Late last night Barney pinged me, a man I barely knew but liked, a bearded farmer I’d snogged once at a wedding.
Three stories by Daryl Scroggins
Nobody can leave so everybody looks out their windows into other people’s windows.
Waiting for time to catch up by Rosie Garland
When he goes downstairs, his mother is not in the kitchen. She’s not in the bathroom or the yard.
Distance by Natalie Teal McAllister
Per the arrangement, their indefinite work-from-home statuses, they are required to sign documents outlining their necessary functions, their necessary hours, their necessary communications.
Empties by Kathleene Donahoo
Where are they, those bike-men in their tight bright shirts? This time of day they’re always here on the sidewalk outside the sandwich shop.
Surveillance by Nuala O’Connor
Putin looks at me with love, then lunges and bites my finger, his sharp little teeth vising my skin.
Heart-wrenching by Rick Krizman
In the ‘60s—the 1960s not the 2060s—it was said that all you needed to fix any Detroit car was a half-inch wrench.
Two stories by Alan Michael Parker
When the price of eggs went up and up, and then there were no more eggs, that was it. He made a raft from various pillows and a laundry basket, stuck a broom for a mast, enough of a flag.
Saying the same thing by Evan James Sheldon
We’re sitting at a metal park bench, the kind wrapped in soft, protective plastic. We aren’t touching.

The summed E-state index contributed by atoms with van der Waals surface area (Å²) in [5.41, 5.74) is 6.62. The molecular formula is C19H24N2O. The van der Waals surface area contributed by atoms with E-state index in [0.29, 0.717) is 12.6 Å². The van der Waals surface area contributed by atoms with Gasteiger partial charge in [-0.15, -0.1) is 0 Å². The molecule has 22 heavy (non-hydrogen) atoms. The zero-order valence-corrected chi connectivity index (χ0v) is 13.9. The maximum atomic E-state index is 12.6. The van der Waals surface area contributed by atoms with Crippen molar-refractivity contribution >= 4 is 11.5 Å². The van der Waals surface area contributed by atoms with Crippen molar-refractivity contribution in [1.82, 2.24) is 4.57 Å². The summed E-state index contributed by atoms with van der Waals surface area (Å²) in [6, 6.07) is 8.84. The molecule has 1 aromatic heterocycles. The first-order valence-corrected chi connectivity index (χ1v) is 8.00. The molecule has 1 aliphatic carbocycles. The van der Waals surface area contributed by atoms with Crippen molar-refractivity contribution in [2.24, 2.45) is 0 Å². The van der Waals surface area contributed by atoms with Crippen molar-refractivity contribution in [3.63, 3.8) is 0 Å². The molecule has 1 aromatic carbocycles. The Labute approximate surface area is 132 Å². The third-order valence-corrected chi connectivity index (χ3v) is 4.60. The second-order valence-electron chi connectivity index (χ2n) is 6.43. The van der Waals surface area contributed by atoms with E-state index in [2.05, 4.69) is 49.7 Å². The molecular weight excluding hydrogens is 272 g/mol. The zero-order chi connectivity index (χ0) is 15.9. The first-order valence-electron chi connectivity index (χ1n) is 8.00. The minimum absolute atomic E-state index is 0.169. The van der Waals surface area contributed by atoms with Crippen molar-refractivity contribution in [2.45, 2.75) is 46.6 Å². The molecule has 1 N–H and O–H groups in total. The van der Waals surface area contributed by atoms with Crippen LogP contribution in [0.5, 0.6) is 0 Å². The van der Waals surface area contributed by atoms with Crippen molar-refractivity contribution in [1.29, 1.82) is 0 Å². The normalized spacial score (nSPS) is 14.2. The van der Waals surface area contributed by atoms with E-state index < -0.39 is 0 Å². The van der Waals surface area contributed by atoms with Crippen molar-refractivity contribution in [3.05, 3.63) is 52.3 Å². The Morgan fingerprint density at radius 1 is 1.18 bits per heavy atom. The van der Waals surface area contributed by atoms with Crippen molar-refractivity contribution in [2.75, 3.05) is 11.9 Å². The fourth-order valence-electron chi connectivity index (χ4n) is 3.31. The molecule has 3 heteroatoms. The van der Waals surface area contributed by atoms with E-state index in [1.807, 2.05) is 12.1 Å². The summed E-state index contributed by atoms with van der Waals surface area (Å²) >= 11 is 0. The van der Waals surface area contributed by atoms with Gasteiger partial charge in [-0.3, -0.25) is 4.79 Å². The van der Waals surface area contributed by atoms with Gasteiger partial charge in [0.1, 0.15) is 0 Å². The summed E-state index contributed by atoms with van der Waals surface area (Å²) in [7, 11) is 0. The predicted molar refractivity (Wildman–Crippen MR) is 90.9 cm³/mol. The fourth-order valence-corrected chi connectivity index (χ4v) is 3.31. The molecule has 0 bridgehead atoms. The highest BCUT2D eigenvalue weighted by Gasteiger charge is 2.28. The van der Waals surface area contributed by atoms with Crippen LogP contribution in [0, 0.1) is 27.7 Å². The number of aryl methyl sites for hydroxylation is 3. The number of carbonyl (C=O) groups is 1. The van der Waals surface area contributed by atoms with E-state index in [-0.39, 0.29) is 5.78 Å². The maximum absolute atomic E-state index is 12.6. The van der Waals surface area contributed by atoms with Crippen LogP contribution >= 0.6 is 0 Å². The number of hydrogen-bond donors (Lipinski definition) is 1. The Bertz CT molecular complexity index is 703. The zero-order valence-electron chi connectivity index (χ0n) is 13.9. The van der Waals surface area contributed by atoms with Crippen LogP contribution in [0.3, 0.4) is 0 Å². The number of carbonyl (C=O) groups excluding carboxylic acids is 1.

The Safety of Citrus by Faye Brinsmead
I’m self-isolating inside an orange. The shadows of previous tenants kept sneezing in my flat.
The Girl In Purple by Bobbie Ann Mason
Conversation in Hotel Lounge by Lydia Davis
Two women sit together on the sofa in the hotel lounge, bent over and deep in conversation. I am walking through, on my way to my room.
Lady Gaga Considers the Shrimp Scampi by Steve Almond
There were fifty thousand little monsters screaming for an encore, Spaniards, Germans, skinny little French boys, Italians making wet sounds with their tongues.
Fun House by Robert Scotellaro
She’d gotten the fun house mirrors at an auction and had them put up in the spare bedroom.
Initiation by Stuart Dybek
The doors snap open on Addison, and the kid in dirty hightops and a sleeveless denim jacket that shows off a blue pitchfork tattooed on his bicep jogs forward beneath a backward baseball cap and grabs the purse off a babushka’s lap.